In this Bankruptcy case, a Chapter 13 bankruptcy debtor receives $250K from an arrogant mortgage lender. The Court rules a mortgage lender is arrogant and unrepentant. As a result, the mortgage lender pays the Bankruptcy Debtor $250,000 in punitive damages plus the $17,500 in actual damages. The mortgage lender improperly took $297.72.
- Chapter 13 Bankruptcy Debtor owed approx. $11,000 for an auto paid through the Chapter 13 Plan.
- $77,000 and $3,000 were owed to the mortgage lender.
- The home mortgage lender took over servicing from a lender with a similar name to the auto lender.
- The servicing of the auto loan should not have been transferred to the new lender.
- Payments of the auto loan are paid to the home mortgage (as requested by the home mortgage lender) for several months.
- However, these payments are applied to the home mortgage rather than the auto loan.
- As soon as the Debtor sees the mistake, he informs the lender.
- The mortgage lender just ignores the Debtor.
- Because the car lien was not released by the auto lender, the Debtor cannot purchase a new car.
- For that reason, the Bankruptcy Debtor sues the mortgage lender.
- The auto lender did not receive the payments and the mortgage lender improperly applies for the payments.
- A 50-page Opinion is issued by the Bankruptcy Court Judge.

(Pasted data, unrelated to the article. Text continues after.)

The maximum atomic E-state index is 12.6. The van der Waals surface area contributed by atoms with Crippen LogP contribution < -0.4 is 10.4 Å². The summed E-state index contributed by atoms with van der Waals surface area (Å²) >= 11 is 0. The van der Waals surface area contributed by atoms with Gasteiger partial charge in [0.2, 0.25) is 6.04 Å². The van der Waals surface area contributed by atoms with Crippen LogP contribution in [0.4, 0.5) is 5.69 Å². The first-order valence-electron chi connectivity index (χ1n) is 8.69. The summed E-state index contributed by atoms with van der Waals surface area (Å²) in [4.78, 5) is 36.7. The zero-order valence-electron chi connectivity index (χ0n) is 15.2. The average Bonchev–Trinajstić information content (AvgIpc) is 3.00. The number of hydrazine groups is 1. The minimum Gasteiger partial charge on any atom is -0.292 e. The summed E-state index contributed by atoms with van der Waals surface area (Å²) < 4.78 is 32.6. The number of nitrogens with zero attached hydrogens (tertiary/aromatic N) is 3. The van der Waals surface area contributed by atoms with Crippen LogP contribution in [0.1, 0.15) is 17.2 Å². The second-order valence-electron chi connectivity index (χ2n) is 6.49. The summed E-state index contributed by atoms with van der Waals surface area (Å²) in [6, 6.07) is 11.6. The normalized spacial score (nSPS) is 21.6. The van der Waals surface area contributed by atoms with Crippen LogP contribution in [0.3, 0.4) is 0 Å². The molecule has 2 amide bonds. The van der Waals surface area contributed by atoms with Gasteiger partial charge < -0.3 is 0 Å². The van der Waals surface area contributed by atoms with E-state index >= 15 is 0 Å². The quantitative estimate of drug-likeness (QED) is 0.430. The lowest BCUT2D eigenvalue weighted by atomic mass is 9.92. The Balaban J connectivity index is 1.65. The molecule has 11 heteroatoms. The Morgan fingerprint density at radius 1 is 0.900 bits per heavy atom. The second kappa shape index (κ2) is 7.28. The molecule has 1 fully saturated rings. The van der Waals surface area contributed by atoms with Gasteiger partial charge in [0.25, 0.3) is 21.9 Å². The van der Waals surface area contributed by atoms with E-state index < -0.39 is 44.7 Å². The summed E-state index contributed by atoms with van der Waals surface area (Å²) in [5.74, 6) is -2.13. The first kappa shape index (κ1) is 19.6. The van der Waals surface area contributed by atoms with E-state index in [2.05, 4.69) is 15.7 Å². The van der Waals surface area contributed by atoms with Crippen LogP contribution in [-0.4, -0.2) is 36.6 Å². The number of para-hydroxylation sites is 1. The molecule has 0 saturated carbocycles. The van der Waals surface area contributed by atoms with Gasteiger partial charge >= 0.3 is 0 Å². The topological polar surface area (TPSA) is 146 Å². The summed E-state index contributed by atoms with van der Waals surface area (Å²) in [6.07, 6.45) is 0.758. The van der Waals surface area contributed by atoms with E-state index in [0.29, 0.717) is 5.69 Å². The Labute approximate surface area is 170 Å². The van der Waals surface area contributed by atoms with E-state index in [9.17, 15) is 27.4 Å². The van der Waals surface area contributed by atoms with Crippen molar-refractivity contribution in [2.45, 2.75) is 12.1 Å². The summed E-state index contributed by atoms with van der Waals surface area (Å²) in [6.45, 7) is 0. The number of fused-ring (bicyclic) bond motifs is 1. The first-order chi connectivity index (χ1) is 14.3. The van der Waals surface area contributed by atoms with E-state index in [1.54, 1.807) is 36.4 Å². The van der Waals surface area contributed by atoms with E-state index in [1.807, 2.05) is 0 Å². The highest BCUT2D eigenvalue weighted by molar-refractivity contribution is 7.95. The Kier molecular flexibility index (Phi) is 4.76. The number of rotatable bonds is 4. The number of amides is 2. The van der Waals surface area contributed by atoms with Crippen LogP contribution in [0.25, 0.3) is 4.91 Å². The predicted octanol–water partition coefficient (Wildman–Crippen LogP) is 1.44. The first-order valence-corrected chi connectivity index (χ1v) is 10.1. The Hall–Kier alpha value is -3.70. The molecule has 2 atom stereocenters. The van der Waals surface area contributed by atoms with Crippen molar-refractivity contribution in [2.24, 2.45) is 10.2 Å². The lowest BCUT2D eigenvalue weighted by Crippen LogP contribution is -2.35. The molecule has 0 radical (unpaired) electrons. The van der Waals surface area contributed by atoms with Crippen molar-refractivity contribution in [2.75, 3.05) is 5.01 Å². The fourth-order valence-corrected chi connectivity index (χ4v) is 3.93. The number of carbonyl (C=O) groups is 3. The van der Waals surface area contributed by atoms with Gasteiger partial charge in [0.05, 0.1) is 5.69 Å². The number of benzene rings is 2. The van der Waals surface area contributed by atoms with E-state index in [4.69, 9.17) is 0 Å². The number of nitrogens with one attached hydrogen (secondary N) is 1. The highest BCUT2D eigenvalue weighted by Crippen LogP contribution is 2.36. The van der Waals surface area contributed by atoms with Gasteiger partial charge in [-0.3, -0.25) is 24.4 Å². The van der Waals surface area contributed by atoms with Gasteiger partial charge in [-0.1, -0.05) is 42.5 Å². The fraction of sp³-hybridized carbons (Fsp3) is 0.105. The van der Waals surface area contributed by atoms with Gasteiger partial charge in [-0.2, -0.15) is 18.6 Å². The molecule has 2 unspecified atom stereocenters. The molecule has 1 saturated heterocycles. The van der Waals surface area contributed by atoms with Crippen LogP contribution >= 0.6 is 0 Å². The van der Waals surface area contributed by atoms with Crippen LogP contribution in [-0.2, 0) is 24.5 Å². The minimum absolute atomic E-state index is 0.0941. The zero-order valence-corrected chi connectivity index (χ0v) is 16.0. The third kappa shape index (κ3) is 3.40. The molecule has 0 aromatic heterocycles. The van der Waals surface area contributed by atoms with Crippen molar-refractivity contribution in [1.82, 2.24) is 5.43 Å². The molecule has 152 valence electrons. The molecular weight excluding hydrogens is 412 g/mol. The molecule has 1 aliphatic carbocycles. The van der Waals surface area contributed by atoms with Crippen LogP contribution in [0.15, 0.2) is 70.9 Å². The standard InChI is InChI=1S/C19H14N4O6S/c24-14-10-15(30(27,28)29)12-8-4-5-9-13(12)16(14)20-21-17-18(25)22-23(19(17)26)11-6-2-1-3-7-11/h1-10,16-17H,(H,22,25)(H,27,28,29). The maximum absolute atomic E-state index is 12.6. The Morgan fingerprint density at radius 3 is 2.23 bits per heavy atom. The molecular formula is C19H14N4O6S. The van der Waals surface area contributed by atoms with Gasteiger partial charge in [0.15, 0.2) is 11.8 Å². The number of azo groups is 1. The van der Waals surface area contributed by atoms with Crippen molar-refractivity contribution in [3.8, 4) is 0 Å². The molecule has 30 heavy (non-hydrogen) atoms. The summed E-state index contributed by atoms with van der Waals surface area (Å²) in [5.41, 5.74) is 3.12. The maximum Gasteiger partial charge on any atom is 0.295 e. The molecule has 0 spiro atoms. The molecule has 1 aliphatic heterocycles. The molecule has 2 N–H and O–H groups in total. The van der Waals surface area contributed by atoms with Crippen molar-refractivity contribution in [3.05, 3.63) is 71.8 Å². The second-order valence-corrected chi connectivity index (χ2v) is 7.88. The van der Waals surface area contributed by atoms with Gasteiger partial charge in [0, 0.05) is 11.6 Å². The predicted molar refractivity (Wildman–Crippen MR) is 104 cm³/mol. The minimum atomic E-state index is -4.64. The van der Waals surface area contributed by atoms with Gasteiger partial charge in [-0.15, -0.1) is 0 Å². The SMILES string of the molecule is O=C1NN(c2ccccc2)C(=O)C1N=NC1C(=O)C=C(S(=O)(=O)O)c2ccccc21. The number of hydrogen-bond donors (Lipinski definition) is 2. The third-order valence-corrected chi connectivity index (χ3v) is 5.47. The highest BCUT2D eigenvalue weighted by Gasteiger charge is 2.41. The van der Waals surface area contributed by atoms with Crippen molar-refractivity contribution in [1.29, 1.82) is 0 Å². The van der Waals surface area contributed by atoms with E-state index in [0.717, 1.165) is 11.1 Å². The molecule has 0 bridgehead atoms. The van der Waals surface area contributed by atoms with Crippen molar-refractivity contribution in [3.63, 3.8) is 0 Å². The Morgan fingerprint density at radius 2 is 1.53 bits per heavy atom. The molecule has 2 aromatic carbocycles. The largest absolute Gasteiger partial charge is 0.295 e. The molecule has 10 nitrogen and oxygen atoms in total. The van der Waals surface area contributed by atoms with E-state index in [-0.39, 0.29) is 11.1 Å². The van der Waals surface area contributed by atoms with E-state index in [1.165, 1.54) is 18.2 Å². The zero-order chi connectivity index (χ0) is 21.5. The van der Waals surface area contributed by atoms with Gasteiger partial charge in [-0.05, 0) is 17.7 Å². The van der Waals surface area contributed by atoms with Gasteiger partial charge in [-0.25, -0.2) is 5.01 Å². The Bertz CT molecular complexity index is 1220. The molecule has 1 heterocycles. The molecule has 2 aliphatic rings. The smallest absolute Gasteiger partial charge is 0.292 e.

- Judge is angry that the mortgage lender “never apologizes or even acknowledges” that the bogus claim transfer harmed the Debtor.
- No consideration is given to the mortgage lender’s excuse that it did not act with malevolent intent.
- In the end, the Court decides on a larger amount in an effort to deter this mortgage lender from ever doing this again.
- The Court’s opinion used words that included: utter lack of adequate review, patently unreasonable, recklessly indifferent, and wholly unreasonable.
- Judge awards $250,000 in punitive damages.
$250,000 can buy the debtor a real nice car and pay off all his creditors. Lenders cannot violate the automatic stay. They cannot act as though it was just a mistake and act as though it is: “too bad for the Debtor – it was just a mistake”.
Courts do not tolerate arrogance and lack of respect for Bankruptcy Debtors. Although transferring of loan servicing is not uncommon. it does create confusion for Bankruptcy Debtors. Lawyers can be arrogant and it costs them, too.
As a Bankruptcy Lawyer who is Board Certified in Consumer Bankruptcy Law, I fight for Bankruptcy Debtor rights. Debtor Rights-Bankruptcy I offer a free bankruptcy consultation where I can determine and advise you if bankruptcy is right for you.